Covid-19 Economic Support Package

Part of the debate – in the House of Commons at 3:20 pm on 14th October 2020.

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Photo of Kim Johnson Kim Johnson Labour, Liverpool, Riverside 3:20 pm, 14th October 2020

Yesterday, I received the latest claimant figures for my constituency, and its rate of claimants has doubled since the pandemic began in March. The level of joblessness in my constituency is one in five, and this includes those, like many of the ExcludedUK members, who do not feature as they are unable to claim any support whatsoever. Now that Liverpool has been declared a tier 3 zone, our leisure facilities and gyms, and our hospitality sector, are being forced to close. Across Liverpool, approximately 30,000 people are employed in this sector and they all face at least four weeks without work. The job support scheme offers less support than comparable schemes in other countries; it will provide only 67% of earnings, and this will force many people into poverty. The point has been made this week by colleagues that bills, rent and food costs are not reducing by 67% to match that. The support for those who are self-employed and reliant on the hospitality and leisure industries for business reduces to just 10%.

I watched the interview with Natalie Haywood on ITV this week. She is the owner of Leaf and OH ME OH MY, two of our city’s leading hospitality independents, and it was heartbreaking to watch her despair at having fought hard to recover from the first lockdown and now being faced with losing the iconic businesses she has built up, and worse, possibly having to lay off her staff. She is far from alone. Another interview was with the owner of Lunya, a business that has paid more than £10 million in taxes in its 10-year history and employs dozens of local people. The business has been adapted to ensure its survival throughout this first lockdown, but he now risks losing his business and his home. Yellow Sub, one of the best-loved children’s indoor play areas, was one of the last businesses allowed to open. It missed the busy summer season and will now miss the half-term, with the business being put in jeopardy, jobs being axed and more people without work. Many of these businesses accessed the Government grants in the first lockdown and saved their businesses, and they reopened, even on a limited capacity basis, in September. This unforeseen enforced lockdown, without that support, has left them reeling and looking at the bleakest of futures.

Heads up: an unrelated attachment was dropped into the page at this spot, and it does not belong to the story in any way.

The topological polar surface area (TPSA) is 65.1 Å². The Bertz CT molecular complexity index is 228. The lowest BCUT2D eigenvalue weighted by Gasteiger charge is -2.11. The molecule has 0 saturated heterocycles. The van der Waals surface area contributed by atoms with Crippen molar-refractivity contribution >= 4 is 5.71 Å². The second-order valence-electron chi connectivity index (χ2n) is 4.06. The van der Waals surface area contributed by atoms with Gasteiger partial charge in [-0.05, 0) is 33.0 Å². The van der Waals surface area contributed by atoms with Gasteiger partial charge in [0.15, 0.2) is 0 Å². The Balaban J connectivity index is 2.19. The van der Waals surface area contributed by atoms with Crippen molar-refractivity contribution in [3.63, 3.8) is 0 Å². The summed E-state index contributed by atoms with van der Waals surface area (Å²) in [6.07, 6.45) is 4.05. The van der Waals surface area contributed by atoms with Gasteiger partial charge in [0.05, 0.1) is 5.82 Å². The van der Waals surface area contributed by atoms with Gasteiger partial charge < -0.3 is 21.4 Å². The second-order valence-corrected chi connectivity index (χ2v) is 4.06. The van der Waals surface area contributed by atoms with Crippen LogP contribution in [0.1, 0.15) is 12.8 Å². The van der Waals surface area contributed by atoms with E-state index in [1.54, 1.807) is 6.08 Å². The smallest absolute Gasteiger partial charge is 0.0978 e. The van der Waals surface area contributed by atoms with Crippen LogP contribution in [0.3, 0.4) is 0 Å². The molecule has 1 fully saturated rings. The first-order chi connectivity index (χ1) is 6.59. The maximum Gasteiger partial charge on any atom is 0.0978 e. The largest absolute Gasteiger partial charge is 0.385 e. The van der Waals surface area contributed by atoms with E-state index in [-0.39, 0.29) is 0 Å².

Liverpool’s hospitality and leisure industries are critical to our economy. In one of the top five UK destinations, the sector contributes £5 billion to the Merseyside economy and sustains 50,000 jobs. Forcing this entire sector to close for an indefinite period, without the financial support that was available in the first lockdown, will decimate our city and our region.

I must thank our metro Mayor, Steve Rotheram, and the six local authority leaders for pulling together a £40 million support scheme for the sector, without which we would undoubtedly be facing a domino effect of shutdowns in our city centre, but we need more. The local restrictions grant scheme will not provide enough to cover the overheads of most of our small independent businesses, the ones that make Liverpool so unique. I call on the Government to repay the city the unspent discretionary grant fund and allow us to invest in our economy. I am a very proud Scouser and I am privileged to represent such a resilient city, which always fights back to protect its people. But let us have a fair fight. Give us the money we need to protect jobs and livelihoods, and keep our economy going, and we will respond by supporting our businesses and workforces, and we will come back stronger.